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As renewable sources of energy like wind and solar gain traction, scientists and engineers are eyeing new ways to store that energy in a cost-efficient manner -- laying the groundwork for a future in which renewables rival fossil fuels in powering our homes and vehicles.

Paul Mutolo, a chemist and director of External Partnerships for the Energy Materials Center at Cornell University, has worked in the energy sector for over 16 years. He says the sector is entering a pivotal new phase and that hydrogen will be an essential component in developing energy storage technologies that take hold.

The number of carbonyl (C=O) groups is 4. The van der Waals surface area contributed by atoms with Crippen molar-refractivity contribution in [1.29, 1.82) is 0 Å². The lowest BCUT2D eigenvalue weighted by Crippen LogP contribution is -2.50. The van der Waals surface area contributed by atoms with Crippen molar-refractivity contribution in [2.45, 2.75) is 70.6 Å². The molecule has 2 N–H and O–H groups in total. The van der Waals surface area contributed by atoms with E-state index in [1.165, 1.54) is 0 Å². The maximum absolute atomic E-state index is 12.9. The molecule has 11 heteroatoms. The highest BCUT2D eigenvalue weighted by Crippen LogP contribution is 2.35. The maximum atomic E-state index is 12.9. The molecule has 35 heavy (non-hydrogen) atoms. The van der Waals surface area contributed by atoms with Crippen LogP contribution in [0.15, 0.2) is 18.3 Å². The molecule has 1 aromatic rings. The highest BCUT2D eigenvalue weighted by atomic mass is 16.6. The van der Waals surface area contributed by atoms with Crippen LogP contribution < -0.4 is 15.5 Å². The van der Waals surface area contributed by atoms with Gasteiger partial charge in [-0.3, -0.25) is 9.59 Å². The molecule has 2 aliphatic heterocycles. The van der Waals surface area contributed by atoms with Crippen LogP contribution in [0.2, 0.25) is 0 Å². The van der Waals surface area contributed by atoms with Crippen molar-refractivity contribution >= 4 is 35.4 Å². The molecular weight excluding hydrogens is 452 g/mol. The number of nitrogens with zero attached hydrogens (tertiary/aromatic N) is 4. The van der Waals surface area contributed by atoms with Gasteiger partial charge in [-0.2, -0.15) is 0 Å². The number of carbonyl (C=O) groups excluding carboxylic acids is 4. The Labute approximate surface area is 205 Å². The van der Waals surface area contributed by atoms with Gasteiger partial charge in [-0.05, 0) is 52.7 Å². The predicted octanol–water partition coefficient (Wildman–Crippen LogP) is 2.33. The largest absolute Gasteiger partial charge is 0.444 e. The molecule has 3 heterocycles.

Mutolo says, "Electrical energy storage (EES) is going to change the way we use energy -- it already is. Tomorrow's grid will be more efficient, less expensive, and greener because of it. This is about to get really interesting: in the next few years, we will introduce EES systems at the neighborhood, or distributed, scale. It will be like a neighborhood sized backup power generator, and a lot more.

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Category: Science